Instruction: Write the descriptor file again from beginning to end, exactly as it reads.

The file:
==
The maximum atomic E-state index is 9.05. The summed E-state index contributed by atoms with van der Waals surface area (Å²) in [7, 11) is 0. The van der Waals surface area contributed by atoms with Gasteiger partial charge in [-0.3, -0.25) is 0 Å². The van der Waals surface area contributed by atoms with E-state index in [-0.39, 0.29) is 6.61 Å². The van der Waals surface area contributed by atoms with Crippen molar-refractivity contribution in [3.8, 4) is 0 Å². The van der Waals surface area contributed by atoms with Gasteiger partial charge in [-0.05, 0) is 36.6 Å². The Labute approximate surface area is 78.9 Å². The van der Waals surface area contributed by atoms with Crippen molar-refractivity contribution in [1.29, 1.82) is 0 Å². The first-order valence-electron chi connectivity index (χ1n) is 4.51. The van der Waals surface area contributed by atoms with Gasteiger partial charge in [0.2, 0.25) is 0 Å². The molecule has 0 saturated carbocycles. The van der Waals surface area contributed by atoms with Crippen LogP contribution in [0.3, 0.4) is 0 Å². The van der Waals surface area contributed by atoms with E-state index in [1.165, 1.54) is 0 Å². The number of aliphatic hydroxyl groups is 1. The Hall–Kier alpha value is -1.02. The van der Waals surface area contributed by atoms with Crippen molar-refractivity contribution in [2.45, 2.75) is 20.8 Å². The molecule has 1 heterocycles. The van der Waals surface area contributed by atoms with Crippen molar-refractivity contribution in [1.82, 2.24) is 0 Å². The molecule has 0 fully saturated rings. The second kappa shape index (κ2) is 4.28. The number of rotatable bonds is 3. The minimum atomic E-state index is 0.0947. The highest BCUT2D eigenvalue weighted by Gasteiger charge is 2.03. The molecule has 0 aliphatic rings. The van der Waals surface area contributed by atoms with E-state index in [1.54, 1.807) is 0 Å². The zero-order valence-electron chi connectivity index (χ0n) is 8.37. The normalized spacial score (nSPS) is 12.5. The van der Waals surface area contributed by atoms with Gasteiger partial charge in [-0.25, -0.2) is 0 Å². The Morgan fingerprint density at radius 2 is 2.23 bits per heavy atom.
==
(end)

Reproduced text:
The maximum atomic E-state index is 9.05. The summed E-state index contributed by atoms with van der Waals surface area (Å²) in [7, 11) is 0. The van der Waals surface area contributed by atoms with Gasteiger partial charge in [-0.3, -0.25) is 0 Å². The van der Waals surface area contributed by atoms with E-state index in [-0.39, 0.29) is 6.61 Å². The van der Waals surface area contributed by atoms with Crippen molar-refractivity contribution in [3.8, 4) is 0 Å². The van der Waals surface area contributed by atoms with Gasteiger partial charge in [-0.05, 0) is 36.6 Å². The Labute approximate surface area is 78.9 Å². The van der Waals surface area contributed by atoms with Crippen molar-refractivity contribution in [1.29, 1.82) is 0 Å². The first-order valence-electron chi connectivity index (χ1n) is 4.51. The van der Waals surface area contributed by atoms with Gasteiger partial charge in [0.2, 0.25) is 0 Å². The molecule has 0 saturated carbocycles. The van der Waals surface area contributed by atoms with Crippen LogP contribution in [0.3, 0.4) is 0 Å². The van der Waals surface area contributed by atoms with E-state index in [1.165, 1.54) is 0 Å². The number of aliphatic hydroxyl groups is 1. The Hall–Kier alpha value is -1.02. The van der Waals surface area contributed by atoms with Crippen molar-refractivity contribution in [2.45, 2.75) is 20.8 Å². The molecule has 1 heterocycles. The van der Waals surface area contributed by atoms with Crippen molar-refractivity contribution in [1.82, 2.24) is 0 Å². The molecule has 0 fully saturated rings. The second kappa shape index (κ2) is 4.28. The number of rotatable bonds is 3. The minimum atomic E-state index is 0.0947. The highest BCUT2D eigenvalue weighted by Gasteiger charge is 2.03. The molecule has 0 aliphatic rings. The van der Waals surface area contributed by atoms with E-state index in [1.54, 1.807) is 0 Å². The zero-order valence-electron chi connectivity index (χ0n) is 8.37. The normalized spacial score (nSPS) is 12.5. The van der Waals surface area contributed by atoms with Gasteiger partial charge in [-0.25, -0.2) is 0 Å². The Morgan fingerprint density at radius 2 is 2.23 bits per heavy atom.